Regardless, he was just plain dominant, showing why he is one of baseball's best pitchers. He had impeccable command the entire night, and only an eighth-inning walk to J.P. Arencebia prevented him from throwing a perfect game.
Still, it was a fantastic performance and, for Justin Verlander, just as sweet as his first.
No. 5: Matt Garza vs. Detroit Tigers
July 26th, 2010
Pitches: 120; 80 strikes, 40 balls
Line: 9 IP, 0 runs, 0 hits, 1 walk, 6 strikeouts
Almost exactly one year ago, Matt Garza of the Tampa Bay Rays showed flashes of the brilliance many believe he is capable of by throwing a no-hitter against the Detroit Tigers.
Only a walk to Brennan Boesch prevented Garza from throwing a perfect game.
He faced the minimum 27 batters, and was dominant the entire game en route to throwing Tampa Bay's first no-hitter.
No. 4: Ervin Santana vs. Cleveland Indians
July 27th, 2011
Pitches: 105; 76 strikes, 29 balls
Line: 9 IP, 1 run (unearned), 0 hits, 1 walk, 10 strikeouts
Ervin Santana has always had no-hit stuff. The problem for him has always been consistency and having everything working on the same day. Today was that day.
In a masterful performance, Santana dominated the Cleveland Indians. He allowed one unearned run, walked one batter, but otherwise struck out ten and was just plain on fire.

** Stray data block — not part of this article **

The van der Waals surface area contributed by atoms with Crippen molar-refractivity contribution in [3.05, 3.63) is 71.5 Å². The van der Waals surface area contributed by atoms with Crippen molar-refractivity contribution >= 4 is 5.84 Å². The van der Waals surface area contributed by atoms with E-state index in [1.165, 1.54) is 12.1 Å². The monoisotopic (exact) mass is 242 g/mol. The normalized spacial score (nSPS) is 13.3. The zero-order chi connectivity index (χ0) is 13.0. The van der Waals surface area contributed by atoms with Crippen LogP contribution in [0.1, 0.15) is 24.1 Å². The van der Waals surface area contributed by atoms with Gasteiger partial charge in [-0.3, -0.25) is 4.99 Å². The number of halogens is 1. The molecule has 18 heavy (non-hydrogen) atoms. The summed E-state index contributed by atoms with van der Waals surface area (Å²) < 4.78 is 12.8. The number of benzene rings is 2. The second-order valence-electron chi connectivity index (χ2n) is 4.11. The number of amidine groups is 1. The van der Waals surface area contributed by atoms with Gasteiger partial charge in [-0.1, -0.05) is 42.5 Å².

It marks the best pitching performance of 2011 so far.
No. 3: Roy Halladay vs. Cincinnati Reds
October 6th, 2010
Pitches: 104; 79 strikes, 25 balls
Line: 9 IP, 0 runs, 0 hits, 1 walk, 8 strikeouts
For the second time in 2010, Roy Halladay did not allow a hit in a game. For the second time in baseball history, a no-hitter was thrown in the playoffs.
It was a magical night in Philadelphia, as Halladay's first playoff start turned into a complete show of dominance. The Cincinnati Reds were at Doc's mercy, as he mowed down the lineup.
Only a knubber off the bat of Brandon Phillips could have broken up the no-hitter, but Carlos Ruiz made a great play to throw him out and end the ballgame. Incredible.
No. 2: Dallas Braden vs. Tampa Bay Rays
May 9th, 2010
Pitches: 109; 77 strikes, 32 balls
Line: 9 IP, 0 runs, 0 hits, 0 walks, 6 strikeouts
Nearly one full year after falling victim to a perfect game by Chicago's Mark Buehrle, the Tampa Bay Rays again were on the wrong end of baseball history.
One of the most unlikely perfect games ever thrown came at the hands of Dallas Braden, an unheralded lefty.
He shut down the Rays, striking out six and generally getting pitches to go wherever he wanted. It was a truly masterful performance, the first of two 2010 perfect games.
No. 1: Roy Halladay vs. Florida Marlins
May 29th, 2010
Pitches: 115; 72 strikes, 43 balls
Line: 9 IP, 0 runs, 0 hits, 0 walks, 11 strikeouts
One of the greatest pitching performances in recent memory was this, Roy Halladay's incredible perfect game.
Coming just three weeks after Dallas Braden's perfecto, Halladay one-upped the Oakland lefty by striking out 11 Marlins.
He was his usual self—incredibly efficient and dominant. It was just part of an incredible 2010 that led Halladay to the NL Cy Young.